Ditto for forests and coasts. In March this year, the Union Ministry of Environment, Forest and Climate Change (MoEF&CC) proposed major changes to the draft National Forest Policy (NFP) 2018. The draft has been criticised for favouring corporate interests in the forestry sector. 

In April this year, the MoEF&CC made public the draft CRZ notification 2018. Critics say that the draft will open up India’s coasts to industry and help in aiding the government’s ambitious Sagarmala programme.

Also in April, the government unveiled another troubling scheme, the National Clean Air Programme (NCAP), to tackle toxic levels of air pollution across most major Indian cities, as well as rural areas. Experts say that the proposal is a toothless and directionless plan as it sets no targets for reducing pollution from cities.

Again, in the same month, the MoEF&CC notified the new Plastic Waste Management (Amendment) Rules, 2018. The new rules, an amended version of the environment-friendly Plastic Waste Management Rules 2016, contain new clauses that benefit industries manufacturing and using plastic.

Weakening of institutions

Besides diluting laws, the government is also weakening institutions.

For instance, the Union Ministry of Tribal Affairs has pointed out that its authority as the nodal agency for the Forest Rights Act (2006), has been diluted by unilateral policy decisions and enactments proposed by the MoEF&CC without any consultation with it.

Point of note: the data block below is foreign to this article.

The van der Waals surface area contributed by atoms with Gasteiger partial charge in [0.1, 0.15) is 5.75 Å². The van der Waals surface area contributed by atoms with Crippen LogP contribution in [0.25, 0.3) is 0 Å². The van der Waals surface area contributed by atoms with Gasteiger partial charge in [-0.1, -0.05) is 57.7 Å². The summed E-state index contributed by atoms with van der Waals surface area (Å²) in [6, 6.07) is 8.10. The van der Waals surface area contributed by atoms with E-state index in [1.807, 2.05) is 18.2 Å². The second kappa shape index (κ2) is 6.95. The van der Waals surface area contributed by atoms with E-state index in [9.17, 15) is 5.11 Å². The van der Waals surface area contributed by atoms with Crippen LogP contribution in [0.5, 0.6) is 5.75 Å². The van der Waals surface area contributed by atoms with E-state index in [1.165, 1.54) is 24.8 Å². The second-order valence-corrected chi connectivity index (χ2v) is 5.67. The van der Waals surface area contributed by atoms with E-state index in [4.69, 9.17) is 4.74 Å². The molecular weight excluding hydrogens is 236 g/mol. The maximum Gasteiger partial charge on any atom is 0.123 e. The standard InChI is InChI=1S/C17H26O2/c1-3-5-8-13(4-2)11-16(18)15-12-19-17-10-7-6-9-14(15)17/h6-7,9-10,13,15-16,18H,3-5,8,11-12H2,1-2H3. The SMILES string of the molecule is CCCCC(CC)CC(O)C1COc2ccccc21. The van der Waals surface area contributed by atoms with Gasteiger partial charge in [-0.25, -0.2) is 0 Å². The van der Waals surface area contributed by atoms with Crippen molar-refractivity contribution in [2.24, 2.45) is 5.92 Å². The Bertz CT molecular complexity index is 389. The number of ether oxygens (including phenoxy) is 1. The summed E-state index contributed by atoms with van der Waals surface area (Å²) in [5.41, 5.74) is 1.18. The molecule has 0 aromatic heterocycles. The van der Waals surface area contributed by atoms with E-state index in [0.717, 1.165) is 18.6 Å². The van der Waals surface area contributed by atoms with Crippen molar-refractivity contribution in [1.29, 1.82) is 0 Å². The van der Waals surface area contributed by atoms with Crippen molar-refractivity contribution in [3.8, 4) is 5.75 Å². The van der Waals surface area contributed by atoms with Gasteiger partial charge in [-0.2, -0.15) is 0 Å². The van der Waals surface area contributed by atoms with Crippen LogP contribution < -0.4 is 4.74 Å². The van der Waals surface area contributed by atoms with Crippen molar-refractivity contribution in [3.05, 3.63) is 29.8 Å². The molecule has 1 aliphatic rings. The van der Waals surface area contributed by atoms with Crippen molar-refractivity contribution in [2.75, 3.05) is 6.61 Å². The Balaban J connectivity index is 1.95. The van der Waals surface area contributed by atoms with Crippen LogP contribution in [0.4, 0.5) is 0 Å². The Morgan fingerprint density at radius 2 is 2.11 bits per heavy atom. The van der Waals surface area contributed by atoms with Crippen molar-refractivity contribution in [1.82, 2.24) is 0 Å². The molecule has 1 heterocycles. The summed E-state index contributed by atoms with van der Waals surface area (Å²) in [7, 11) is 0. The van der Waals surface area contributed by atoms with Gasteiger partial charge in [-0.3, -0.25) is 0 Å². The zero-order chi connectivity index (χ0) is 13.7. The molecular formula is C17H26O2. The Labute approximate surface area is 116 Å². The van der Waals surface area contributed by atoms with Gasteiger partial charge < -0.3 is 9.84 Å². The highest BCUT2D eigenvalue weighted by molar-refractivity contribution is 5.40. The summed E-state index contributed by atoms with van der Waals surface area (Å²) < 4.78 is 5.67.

In 2014, the Modi government had constituted the National Board for Wildlife (NBWL) without the required number of non-profit representatives and eminent ecologists as its members. The government’s move was challenged in court, and it was subsequently forced to reconstitute the NBWL with the required number of experts.

Last year, the Modi government had disempowered the National Green Tribunal (NGT). The NGT, which was set up by the Congress-led UPA government in 2010 to adjudicate on environmental litigations, was the third such tribunal in the world after Australia and New Zealand. However, instead of empowering the NGT, the Modi government misused the provision of a "money bill” to make changes to the appointment system of judges to the NGT. However, the Supreme Court subsequently stayed the government’s amendment to NGT appointment rules.

India's performance in the world vis-a-vis other nations

The government’s policies have taken their toll. For instance, India stands 177 (out of 180 countries) on the Environmental Performance Index, 2018. In 2016, India was ranked 141 on the same index.

India also has the dubious distinction of having the maximum number of environmental conflicts in the world, with the Environmental Justice Atlas (an international database) recording 271 cases in India in 2017.

Moreover, in 2013, India had six out of the top 10 most polluted cities in the world. Today, we have 11 out of the top 12.

Should we really be celebrating the Prime Minister’s selection? Food for thought.